It’s a well known fact that routine or excess alcohol consumption can lead to weight gain. But if you are going to choose the odd bevvy during the holiday season, is there one choice that is better than another? It’s a bit challenging to find this information, as nutritional information is not laid out on the labels of most alcoholic products, and can even be hard to find on the internet.
There are two elements to consider regarding the drink itself, those being a) the type of alcohol, and b) the mix.
As far as the caloric content of the alcohol goes:
- 1 can or bottle of beer (360 mL): 140 cal
- 1 can/bottle of light beer (360 mL): 100 cal
- 1 can/bottle of non alcoholic beer (360 mL) 50-75 cal
- 1 glass of wine (5 oz): 105 cal
- 1 glass of dessert wine (50z): 235 cal
- 1 glass of non alcoholic wine (5oz) 10 cal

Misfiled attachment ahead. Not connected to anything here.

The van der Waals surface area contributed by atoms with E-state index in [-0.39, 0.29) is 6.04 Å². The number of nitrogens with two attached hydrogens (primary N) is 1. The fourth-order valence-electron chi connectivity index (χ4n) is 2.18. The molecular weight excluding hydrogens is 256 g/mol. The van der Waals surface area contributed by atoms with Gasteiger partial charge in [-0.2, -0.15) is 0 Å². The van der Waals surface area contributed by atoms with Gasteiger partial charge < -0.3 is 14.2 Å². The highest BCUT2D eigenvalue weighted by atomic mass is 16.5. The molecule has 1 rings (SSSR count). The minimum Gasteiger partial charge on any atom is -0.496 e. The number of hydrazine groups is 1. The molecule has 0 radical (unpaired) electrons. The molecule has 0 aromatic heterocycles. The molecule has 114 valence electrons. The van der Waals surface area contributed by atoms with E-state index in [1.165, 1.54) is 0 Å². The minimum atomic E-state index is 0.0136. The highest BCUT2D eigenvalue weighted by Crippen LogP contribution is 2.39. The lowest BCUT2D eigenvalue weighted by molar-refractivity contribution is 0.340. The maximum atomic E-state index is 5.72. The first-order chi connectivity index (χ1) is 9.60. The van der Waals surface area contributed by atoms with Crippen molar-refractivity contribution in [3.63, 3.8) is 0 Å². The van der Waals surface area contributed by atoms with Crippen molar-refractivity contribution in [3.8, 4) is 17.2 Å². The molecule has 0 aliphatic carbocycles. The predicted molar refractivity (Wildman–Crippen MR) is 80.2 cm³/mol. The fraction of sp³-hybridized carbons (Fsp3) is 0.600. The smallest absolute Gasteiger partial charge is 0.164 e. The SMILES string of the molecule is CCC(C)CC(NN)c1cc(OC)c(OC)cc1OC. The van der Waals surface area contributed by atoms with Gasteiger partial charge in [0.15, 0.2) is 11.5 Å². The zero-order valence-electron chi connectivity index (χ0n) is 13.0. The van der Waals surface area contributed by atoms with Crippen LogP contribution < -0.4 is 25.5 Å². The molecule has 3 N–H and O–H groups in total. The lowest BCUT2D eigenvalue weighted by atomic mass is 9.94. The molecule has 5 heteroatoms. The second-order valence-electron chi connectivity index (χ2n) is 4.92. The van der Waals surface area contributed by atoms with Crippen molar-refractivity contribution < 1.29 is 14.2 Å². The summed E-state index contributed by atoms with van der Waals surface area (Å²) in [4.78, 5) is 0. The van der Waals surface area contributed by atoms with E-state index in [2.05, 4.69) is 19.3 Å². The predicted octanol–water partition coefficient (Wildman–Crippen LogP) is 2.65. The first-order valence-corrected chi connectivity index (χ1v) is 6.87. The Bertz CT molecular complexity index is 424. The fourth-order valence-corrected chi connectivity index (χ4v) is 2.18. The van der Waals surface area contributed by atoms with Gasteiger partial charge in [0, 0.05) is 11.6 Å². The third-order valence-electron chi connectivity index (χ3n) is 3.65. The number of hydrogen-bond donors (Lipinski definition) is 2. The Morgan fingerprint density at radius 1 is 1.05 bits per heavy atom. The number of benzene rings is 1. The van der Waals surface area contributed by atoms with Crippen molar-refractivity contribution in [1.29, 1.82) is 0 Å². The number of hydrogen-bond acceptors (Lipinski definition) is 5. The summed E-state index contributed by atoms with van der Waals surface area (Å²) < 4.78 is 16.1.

- 1 cooler (360 mL): 310 cal
- 1 light cooler (360 mL): 210 cal
- 1.5 oz hard liquor: 100 cal
- 1.5 oz liquer/cordial: 175 cal
As for the mixes, your best bet is a diet pop or club soda, which are calorie free. Others:
- regular pop (8 oz): 85-120 cal
- tonic water (8 oz): 85 cal
- orange juice (8 oz): 110 cal
- cranberry juice (8 oz): 110 cal
- tomato juice (8 oz): 40 cal
One hundred extra calories per day results in a 10 lb weight gain in one year, so you can see that the above numbers can add up quickly. One rum and coke per day is 20 pounds on the bathroom scale over that year!
On top of that, alcohol decreases our inhibitions, which can often lead to overindulging on food simultaneously. Even worse, alcohol inhibits the ability of our livers to produce glucose, resulting in increased hunger and food consumption in an effort to maintain blood sugar levels.
The bottom line is that alcohol consumption should be in moderation for many reasons – only one of which is the additional calories. Note that if you choose to enjoy a small amount of alcohol, the daily intake should be limited to maximum 1 drink for women, and 2 drinks for men. For more information about the potential hazards of alcohol consumption, and to find out if a moderate intake is safe for you, speak to your doctor.
Dr. Sue © 2009 www.drsue.ca firstname.lastname@example.org